Pubdate: Wed, 04 Jun 2003
Source: Times and Democrat, The (SC)
Copyright: 2003, The Times and Democrat
Author: Tucker Lyon, T&D Government Writer


Faced with a backlog of drug cases that has resulted in even more crime, 
Orangeburg City Council on Tuesday approved acceptance of a $73,850 state 
grant that will provide the city with a forensic drug lab employee.

Department of Public Safety Chief Wendell Davis explained to council the 
problems caused by the delay in processing narcotic cases.

"People can be bailed out," he said, and because of the delay in lab work, 
they have the opportunity to commit more and more crimes before they are 
eventually adjudicated.

"I'm not saying we're number one, but I do know from our discussions with 
the solicitor that the backlog is significant," Davis said after the session.

Agreeing, City Administrator John Yow said that "part of the problem is the 
recidivism of repeat offenders." If the city takes care of the problem on 
the first offense, there should not be as much follow-up crime.

Although he initially wanted an entire forensic lab, Davis said he realized 
it would be more prudent to get a forensic person who will work out of the 
already established Lexington County lab while gaining experience. His 
office will hire a qualified and dedicated individual who will use the 
resources from Lexington County, as well as SLED.

Responding to questions from council, the chief said the "turn-around time" 
should be measured in weeks instead of months.

According to Davis, his office is looking for a partnership in the 1st 
Judicial Circuit with the Orangeburg County Sheriff's Office. Although 
there may be some cross jurisdictional work, he said that the primary work 
will involve just Orangeburg County, not Calhoun or Dorchester.

"We're primarily working to make sure we eliminate the backlog," he said. 
"There's no formal agreement (with Orangeburg County), but we're in 

The state grant, which is for one year, with an option for renewal, also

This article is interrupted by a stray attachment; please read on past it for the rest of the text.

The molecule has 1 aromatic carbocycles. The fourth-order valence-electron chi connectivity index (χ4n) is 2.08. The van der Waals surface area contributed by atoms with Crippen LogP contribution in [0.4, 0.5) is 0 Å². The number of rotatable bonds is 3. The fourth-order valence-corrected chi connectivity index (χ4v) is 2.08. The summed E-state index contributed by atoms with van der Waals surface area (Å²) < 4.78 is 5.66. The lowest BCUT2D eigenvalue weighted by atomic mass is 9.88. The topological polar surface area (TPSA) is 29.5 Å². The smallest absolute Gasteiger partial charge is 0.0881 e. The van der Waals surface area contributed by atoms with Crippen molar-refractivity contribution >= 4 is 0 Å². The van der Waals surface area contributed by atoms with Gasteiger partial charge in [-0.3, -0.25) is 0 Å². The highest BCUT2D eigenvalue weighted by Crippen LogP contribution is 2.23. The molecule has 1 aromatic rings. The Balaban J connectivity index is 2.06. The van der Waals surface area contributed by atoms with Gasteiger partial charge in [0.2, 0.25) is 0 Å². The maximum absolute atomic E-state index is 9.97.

requires a 25 percent local match, for a total amount of about $97,000.

In other business, after a public hearing, council gave first reading to an 
ordinance that will rezone Claflin University's Goff Avenue property from 
A-2 (Multi-Unit) Residential District to O-I (Office-Institutional) 
Residential District.

The change was recommended by the Planning Commission and the county 
attorney stated it would not be spot zoning.

Speaking for Claflin, Dr. George Bradley explained that the university 
plans to build a new student complex on campus, with four dormitories and a 
cafeteria. The rezoning of property will allow Claflin more flexibility.

In other business, council:

- -- Agreed to the request of Time Warner Cablevision for an extension of 
time before the cable franchise is submitted. The extension is until July 8.

- -- Appointed Tyronne Frederick from the Public Works Department to a 
three-year term on the Grievance Committee.

- -- Received as information, the suggestion of the mayor that council 
postpone the regular July 1 session if there is no scheduled business. 
Council will consider the issue at the next session.

- -- Received as information, the reminder that a planning session will be 
held at South Carolina State University on June 21.

- -- Proclaimed "courage" as the character trait for June.
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MAP posted-by: Terry Liittschwager